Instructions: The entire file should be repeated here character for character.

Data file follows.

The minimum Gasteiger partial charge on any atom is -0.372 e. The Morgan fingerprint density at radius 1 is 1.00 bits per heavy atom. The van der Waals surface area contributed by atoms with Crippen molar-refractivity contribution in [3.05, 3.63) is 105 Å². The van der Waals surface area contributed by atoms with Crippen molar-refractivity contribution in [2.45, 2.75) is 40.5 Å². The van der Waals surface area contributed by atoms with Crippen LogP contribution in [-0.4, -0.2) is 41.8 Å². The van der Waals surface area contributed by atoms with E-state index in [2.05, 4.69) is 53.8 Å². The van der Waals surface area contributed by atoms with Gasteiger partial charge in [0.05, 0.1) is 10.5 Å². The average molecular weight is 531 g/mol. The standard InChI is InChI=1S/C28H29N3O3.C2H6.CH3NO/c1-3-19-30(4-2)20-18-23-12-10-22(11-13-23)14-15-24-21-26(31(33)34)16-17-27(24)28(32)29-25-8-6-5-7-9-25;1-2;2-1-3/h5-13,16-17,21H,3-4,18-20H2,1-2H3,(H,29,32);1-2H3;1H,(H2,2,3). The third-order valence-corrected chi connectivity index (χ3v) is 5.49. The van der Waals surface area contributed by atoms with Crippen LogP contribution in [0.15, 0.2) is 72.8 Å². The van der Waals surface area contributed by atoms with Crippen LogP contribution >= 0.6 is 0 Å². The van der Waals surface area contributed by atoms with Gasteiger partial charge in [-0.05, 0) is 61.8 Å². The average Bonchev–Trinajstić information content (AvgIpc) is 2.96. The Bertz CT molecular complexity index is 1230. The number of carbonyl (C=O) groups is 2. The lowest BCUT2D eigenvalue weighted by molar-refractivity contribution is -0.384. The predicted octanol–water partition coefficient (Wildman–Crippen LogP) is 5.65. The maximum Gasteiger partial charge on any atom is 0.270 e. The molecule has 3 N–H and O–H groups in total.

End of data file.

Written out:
The minimum Gasteiger partial charge on any atom is -0.372 e. The Morgan fingerprint density at radius 1 is 1.00 bits per heavy atom. The van der Waals surface area contributed by atoms with Crippen molar-refractivity contribution in [3.05, 3.63) is 105 Å². The van der Waals surface area contributed by atoms with Crippen molar-refractivity contribution in [2.45, 2.75) is 40.5 Å². The van der Waals surface area contributed by atoms with Crippen LogP contribution in [-0.4, -0.2) is 41.8 Å². The van der Waals surface area contributed by atoms with E-state index in [2.05, 4.69) is 53.8 Å². The van der Waals surface area contributed by atoms with Gasteiger partial charge in [0.05, 0.1) is 10.5 Å². The average molecular weight is 531 g/mol. The standard InChI is InChI=1S/C28H29N3O3.C2H6.CH3NO/c1-3-19-30(4-2)20-18-23-12-10-22(11-13-23)14-15-24-21-26(31(33)34)16-17-27(24)28(32)29-25-8-6-5-7-9-25;1-2;2-1-3/h5-13,16-17,21H,3-4,18-20H2,1-2H3,(H,29,32);1-2H3;1H,(H2,2,3). The third-order valence-corrected chi connectivity index (χ3v) is 5.49. The van der Waals surface area contributed by atoms with Crippen LogP contribution in [0.15, 0.2) is 72.8 Å². The van der Waals surface area contributed by atoms with Crippen LogP contribution >= 0.6 is 0 Å². The van der Waals surface area contributed by atoms with Gasteiger partial charge in [-0.05, 0) is 61.8 Å². The average Bonchev–Trinajstić information content (AvgIpc) is 2.96. The Bertz CT molecular complexity index is 1230. The number of carbonyl (C=O) groups is 2. The lowest BCUT2D eigenvalue weighted by molar-refractivity contribution is -0.384. The predicted octanol–water partition coefficient (Wildman–Crippen LogP) is 5.65. The maximum Gasteiger partial charge on any atom is 0.270 e. The molecule has 3 N–H and O–H groups in total.